Benson vetoes bill to bar executing 17-year-olds

CONCORD, N.H. (AP) – Gov. Craig Benson vetoed a bill Monday that would have raised the minimum execution age in New Hampshire from 17 to 18 and pledged to seek capital punishment for anyone who kills a police officer.

The state’s capital punishment statute is limited to those who kill a police officer, judge or similar official. It also applies if the murder took place during a kidnapping or rape, during certain drug crimes or while serving a life prison term without parole. Murder by hire also is punishable by death.

“It seems to me when somebody — regardless of their age — is bold enough to take the life of a police officer, there should be no exceptions, we should make sure they pay the ultimate price,” said Benson, flanked by more than two dozen police officers.

“I’m going to make a pledge as governor that if anybody takes the life of a police officer, we will seek the death penalty and make sure we stand up for those who protect us.”

The veto means the bill is almost certainly dead this year. The House overwhelmingly supported raising the age, but the Senate voted 12-11 in favor of the change — far short of the two-thirds needed to override the veto.

If a jury finds someone guilty of capital murder, it must then consider aggravating and mitigating factors before a death sentence is handed down.

Supporters of the bill argued that 17-year-olds can’t vote, enlist in the military, buy cigarettes or buy alcohol, but can be put to death under New Hampshire’s law.

Opponents countered that 17-year-olds are old enough to be treated as adults.

Benson said he would have “no regrets” treating the 17-year-olds as adults and executing them.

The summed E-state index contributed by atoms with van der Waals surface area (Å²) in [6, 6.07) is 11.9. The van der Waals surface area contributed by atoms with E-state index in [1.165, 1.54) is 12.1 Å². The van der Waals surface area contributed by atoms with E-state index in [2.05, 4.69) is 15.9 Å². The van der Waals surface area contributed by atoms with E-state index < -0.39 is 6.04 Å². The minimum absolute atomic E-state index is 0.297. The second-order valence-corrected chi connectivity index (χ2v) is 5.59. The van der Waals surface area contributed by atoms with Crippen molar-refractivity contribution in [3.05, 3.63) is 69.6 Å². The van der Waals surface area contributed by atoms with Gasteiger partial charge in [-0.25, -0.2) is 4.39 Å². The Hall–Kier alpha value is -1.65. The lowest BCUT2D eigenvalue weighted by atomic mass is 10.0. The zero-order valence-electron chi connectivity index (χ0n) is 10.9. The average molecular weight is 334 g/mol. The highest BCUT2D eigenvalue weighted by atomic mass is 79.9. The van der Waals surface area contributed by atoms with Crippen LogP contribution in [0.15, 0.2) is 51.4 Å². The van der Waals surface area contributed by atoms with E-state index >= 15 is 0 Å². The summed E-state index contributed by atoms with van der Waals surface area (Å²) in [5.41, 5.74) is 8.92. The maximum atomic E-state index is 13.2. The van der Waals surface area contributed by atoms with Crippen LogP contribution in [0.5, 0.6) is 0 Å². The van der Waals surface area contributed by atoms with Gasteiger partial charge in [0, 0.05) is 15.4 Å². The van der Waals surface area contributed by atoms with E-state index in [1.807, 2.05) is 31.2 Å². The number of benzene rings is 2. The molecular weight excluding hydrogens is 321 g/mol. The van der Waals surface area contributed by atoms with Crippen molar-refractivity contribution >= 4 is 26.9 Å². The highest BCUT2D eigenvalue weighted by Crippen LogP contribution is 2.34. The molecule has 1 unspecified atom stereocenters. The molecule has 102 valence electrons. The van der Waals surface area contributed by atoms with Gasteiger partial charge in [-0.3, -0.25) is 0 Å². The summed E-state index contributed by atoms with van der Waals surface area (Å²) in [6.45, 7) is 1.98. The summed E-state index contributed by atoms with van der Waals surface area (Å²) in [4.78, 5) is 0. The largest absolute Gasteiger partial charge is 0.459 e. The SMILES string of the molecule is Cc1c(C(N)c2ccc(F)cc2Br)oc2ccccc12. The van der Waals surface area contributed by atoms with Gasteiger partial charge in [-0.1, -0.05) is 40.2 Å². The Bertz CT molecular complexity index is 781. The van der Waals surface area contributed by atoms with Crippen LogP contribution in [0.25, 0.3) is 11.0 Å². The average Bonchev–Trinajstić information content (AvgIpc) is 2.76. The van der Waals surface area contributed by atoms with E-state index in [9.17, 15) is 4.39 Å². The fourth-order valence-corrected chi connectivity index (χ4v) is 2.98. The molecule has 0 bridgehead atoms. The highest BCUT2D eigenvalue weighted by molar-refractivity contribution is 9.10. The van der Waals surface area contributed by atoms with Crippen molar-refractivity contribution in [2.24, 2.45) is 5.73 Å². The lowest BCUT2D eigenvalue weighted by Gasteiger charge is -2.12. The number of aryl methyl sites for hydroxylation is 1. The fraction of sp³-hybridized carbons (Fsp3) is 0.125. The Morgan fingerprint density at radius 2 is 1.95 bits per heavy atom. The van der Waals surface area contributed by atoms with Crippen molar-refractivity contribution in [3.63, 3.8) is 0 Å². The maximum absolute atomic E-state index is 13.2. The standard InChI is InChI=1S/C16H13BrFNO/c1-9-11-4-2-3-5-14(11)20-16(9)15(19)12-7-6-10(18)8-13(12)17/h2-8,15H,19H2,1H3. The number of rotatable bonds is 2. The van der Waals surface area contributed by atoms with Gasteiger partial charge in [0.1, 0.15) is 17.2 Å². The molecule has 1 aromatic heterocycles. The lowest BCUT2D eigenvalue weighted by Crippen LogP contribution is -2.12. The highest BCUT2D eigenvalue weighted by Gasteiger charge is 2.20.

“I’m standing up for police officers,” he said.

Renny Cushing, executive director of Murder Victims’ Families for Reconciliation, said he was disappointed Benson vetoed protections for children against execution.

“It’s an unfortunate day,” he said. “It sends a terrible message about human rights.”

The U.S. Supreme Court is poised to decide this fall whether executing teens who commit crimes before they reach 18 amounts to cruel and unusual punishment prohibited under the Constitution.

The decision to consider the issue reflects the court’s latest step in re-examining capital punishment.

In 1988, the court barred executing children under 16 when they committed their crimes, but the following year said 16- and 17-year-olds could be executed.

Though New Hampshire has not executed anyone since 1939, capital punishment was pushed into the spotlight when a federal judge in Massachusetts ordered convicted carjacker Gary Sampson to be executed in the state.

Death penalty opponents will have five to eight years while Sampson appeals his sentence to try to strip the laws from the books.

The Legislature voted to repeal New Hampshire’s death penalty in 2000, but then-Gov. Jeanne Shaheen vetoed the bill. The House subsequently failed to override the veto by 34 votes. An attempt the following year to repeal the law failed to pass by eight votes.